Tips for Relaxing Without Alcohol

Many people turn to alcohol during difficult times. They may frequent bars each evening to cope with stress at work. Or they may drink alone at home to numb physical or psychological pain caused by a traumatic event. Drinking helps some people relax and take their minds off of hectic circumstances.

But using alcohol to decompress can harm your health. Routine drinking can increase your tolerance to alcohol and lead to dependence or addiction. Alcoholism is a brain disease that affects 16 million Americans.

However, a number of healthy alternatives to drinking exist. These activities have physical and psychological benefits. They can reduce stress, improve concentration and boost mood. They can also keep you from drinking and experiencing its consequences.

Here are five tips for relaxing without alcohol.

1. Exercise

Research shows that exercising can reduce stress, improve cardiovascular health and make you feel happier. Exercise also decreases anxiety, depression and feelings of stress. Walking around your neighborhood or running through a park are simple ways to decompress without drinking.

If you live near mountains, take up hiking or rock climbing. These activities allow you to stay physically active and reduce stress without experiencing the consequences of alcohol. Areas in Boulder, Colorado offer many breathtaking locations for rock climbing.

2. Meditate or Practice Yoga

For centuries, people have meditated to relax. Researchers have studied the physical and psychological benefits of mindfulness exercises such as meditation. Some even suggest that meditation has more health benefits than going on vacation. These activities can reduce anxiety, depression, stress and pain.

Yoga, a popular mindfulness activity, uses physical poses and breathing modulations to help increase strength, relaxation and spirituality. Many people utilize traditional therapies and yoga for addiction recovery.

3. Listen to Music

Instead of drinking, you could listen to music. Many people listen to music to relax. The activity releases endorphins in the brain, which boosts your mood and improves your blood flow and blood pressure.

Listening to music can be beneficial during recovery. A number of musicians, including Macklemore and the Red Hot Chili Peppers, have recorded songs about overcoming the perils of addiction. These songs can relax and inspire people in recovery.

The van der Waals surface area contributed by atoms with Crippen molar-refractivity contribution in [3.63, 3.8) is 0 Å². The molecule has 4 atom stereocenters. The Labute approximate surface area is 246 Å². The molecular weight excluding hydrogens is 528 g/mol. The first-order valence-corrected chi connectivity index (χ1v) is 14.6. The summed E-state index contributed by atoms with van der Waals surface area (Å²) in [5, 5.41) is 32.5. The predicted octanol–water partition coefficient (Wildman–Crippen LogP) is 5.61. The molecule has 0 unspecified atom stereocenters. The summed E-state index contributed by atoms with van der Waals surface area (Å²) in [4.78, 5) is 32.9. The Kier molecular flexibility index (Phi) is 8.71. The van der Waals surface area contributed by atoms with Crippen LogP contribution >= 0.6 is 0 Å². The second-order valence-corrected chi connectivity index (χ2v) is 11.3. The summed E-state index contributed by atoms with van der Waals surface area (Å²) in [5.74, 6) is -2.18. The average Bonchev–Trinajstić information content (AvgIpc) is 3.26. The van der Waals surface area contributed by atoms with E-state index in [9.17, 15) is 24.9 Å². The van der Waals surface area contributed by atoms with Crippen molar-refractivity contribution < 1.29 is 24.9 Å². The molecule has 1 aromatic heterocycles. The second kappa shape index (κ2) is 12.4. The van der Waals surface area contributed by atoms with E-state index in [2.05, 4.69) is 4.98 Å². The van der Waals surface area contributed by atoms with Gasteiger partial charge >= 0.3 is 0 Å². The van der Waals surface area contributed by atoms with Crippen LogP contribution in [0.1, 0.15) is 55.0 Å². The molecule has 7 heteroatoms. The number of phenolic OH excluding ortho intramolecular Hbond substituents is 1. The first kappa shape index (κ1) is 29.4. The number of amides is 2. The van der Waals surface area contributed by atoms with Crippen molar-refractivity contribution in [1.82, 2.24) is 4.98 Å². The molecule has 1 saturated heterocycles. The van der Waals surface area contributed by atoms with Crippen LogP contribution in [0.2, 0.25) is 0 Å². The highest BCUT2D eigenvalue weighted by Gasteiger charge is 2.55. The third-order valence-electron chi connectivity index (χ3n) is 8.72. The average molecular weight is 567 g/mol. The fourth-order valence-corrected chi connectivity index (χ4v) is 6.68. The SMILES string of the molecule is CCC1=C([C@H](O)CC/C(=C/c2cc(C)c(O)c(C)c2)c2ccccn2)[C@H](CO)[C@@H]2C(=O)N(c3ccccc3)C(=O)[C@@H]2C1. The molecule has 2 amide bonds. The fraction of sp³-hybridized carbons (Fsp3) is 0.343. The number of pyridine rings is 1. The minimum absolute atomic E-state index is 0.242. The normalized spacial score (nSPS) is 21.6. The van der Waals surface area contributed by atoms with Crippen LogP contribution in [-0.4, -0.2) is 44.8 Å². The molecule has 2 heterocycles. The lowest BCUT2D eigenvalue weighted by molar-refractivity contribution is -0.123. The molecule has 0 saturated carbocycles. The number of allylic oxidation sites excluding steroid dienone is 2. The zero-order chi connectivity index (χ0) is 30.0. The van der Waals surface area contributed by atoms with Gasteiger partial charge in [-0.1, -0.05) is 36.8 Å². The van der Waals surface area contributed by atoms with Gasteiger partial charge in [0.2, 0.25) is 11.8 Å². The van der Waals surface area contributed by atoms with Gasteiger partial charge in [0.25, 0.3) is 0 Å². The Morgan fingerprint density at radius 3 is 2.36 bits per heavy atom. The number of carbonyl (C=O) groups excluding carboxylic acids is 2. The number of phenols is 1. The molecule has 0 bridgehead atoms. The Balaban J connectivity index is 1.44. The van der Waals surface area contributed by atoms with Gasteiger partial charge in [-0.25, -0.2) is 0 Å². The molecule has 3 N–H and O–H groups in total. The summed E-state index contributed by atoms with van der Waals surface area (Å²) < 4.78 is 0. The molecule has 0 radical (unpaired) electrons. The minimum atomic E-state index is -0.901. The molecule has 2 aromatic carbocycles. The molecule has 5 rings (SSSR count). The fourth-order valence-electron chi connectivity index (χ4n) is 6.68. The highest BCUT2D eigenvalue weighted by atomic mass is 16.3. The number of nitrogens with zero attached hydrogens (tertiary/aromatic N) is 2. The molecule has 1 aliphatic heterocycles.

4. Read a Book

A good book can take your mind off stressful situations. Find a quiet location, such as a library or park, where you can decompress and read for a period of time. Reading can help you improve your focus, reduce stress and stimulate your mind.

Research shows that self-help books can help ease depression, a common outcome of alcohol problems. In fact, a 2013 study conducted by researchers with the University of Manchester found that low-intensity interventions, such as reading self-help books, can help reduce severe depression.

5. Go to the Beach

If you live near the coast, try going to the beach. The beach provides fresh air and soothing sounds that help people relax. Studies have shown that beaches have calming effects. For example, the sound of ocean waves can activate the release of dopamine and serotonin in the brain, improving your mood.

Research also shows that sun exposure assists the body in producing vitamin D, which increases bone strength. Gazing at the ocean for a period of time can clear your mind, and breathing in the ocean air can recharge your body.

After a difficult day, avoiding alcohol can be difficult. But finding alternative activities that help you relax and relieve stress can reduce your risk of developing alcohol-related complications while improving your overall health.

Medical Disclaimer: aims to improve the quality of life for people struggling with a substance use or mental health disorder with fact-based content about the nature of behavioral health conditions, treatment options and their related outcomes. We publish material that is researched, cited, edited and reviewed by licensed medical professionals. The information we provide is not intended to be a substitute for professional medical advice, diagnosis or treatment. It should not be used in place of the advice of your physician or other qualified healthcare provider.

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